A daily download of SME, startup, fintech and tax news from around Australia.
The prudential regulator says Xinja Bank’s licence is now unrestricted, prompting the neobank to immediately launch new transaction accounts into the market on Monday, as it seeks to attract Millennial customers away from the major banks with a data-driven, digital-only offering.
Xinja joins four other new banks to win licences after passing scrutiny by the Australian Prudential Regulation Authority: 86400, Volt Bank and small business lender Judo Bank. Another new digital bank, Up, is using the licence of Bendigo and Adelaide Bank.
It is fair to say that the last couple of years have not been kind to the brand trust of some financial institutions – but not all players in the sector have seen theirs eroded.
Many of the customer-owned banks have net promoter scores (a score ranging from –100 to +100 that measures the willingness of customers to recommend a company’s products or services to others) over 90, says Steve James, CEO of Sydney-based Teachers Mutual Bank. “Given the environment in financial services over the last few years, that is quite an achievement – and what drives that, the fact that our customers are members of the organisations themselves, is very attractive to a lot of people.”
There are a range of issues impacting on the ability of Australian SMEs to innovate.
Research and development (R&D) spending as a percentage of GDP in Australia is comparatively low by international standards. It is below the OECDOrganisation for Economic Co-operation and Development average and noticeably low when compared to other smaller OECDOrganisation for Economic Co-operation and Development nations like Israel and The Netherlands.
Almost one third of government R&D spending is through tax incentives. This is a relatively blunt instrument and may be more likely to benefit larger businesses rather than smaller ones.
The Australian Competition and Consumer Commission (ACCCAustralian Competition and Consumer Commission The ACCC is Australia's competition regulator and national consumer law champion.) is warning businesses to review loyalty program practices in light of consumer issues.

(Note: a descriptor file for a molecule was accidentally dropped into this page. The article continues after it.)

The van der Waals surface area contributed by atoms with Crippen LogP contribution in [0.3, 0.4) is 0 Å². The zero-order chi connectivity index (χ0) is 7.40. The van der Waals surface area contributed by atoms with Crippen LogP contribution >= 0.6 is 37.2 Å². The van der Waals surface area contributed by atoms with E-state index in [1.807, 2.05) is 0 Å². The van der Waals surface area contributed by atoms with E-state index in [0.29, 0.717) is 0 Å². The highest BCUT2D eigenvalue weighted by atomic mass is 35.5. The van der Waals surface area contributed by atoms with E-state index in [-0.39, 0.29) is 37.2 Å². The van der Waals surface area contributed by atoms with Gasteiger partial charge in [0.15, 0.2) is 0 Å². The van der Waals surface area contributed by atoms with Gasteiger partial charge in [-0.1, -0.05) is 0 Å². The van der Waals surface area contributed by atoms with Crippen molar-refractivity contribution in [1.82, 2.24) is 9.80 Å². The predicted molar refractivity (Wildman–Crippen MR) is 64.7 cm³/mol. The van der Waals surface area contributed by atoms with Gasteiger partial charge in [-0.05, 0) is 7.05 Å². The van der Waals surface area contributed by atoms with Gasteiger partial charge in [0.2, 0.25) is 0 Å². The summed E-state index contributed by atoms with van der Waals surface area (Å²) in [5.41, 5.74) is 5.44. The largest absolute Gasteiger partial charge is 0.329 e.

Businesses looking to stay out of hot water should check their practices against the ACCCAustralian Competition and Consumer Commission The ACCC is Australia's competition regulator and national consumer law champion.’s recommendations, corporate lawyer Richard Prangell tells SmartCompany .
Last month KPMG released it’s Venture Pulse report which found Aussie entrepreneurs received a record-high US$630 million in investment last financial year. However, despite the increasing number of resources founders can now access, we continue to fall behind other countries. We’re all familiar with the recent Global Startup Ecosystem Report , which saw Sydney and Melbourne’s ranking fall. So what’s behind the dip?
As a nation, we have a plethora of ingenious early-stage startups in areas such as agriculture, food processing and robotics. These startups are the key to Australia’s future innovation prospects. The missing piece is ensuring these businesses have adequate access to support networks and capital to get off the ground and scale up successfully.
Aussie neobank Xinja has finally been granted its licence to operate as an authorised deposit-taking institution (ADI) by the Australian Prudential Regulation Authority, and launched its transaction account product, ushering in a whole new era in the challenger bank saga.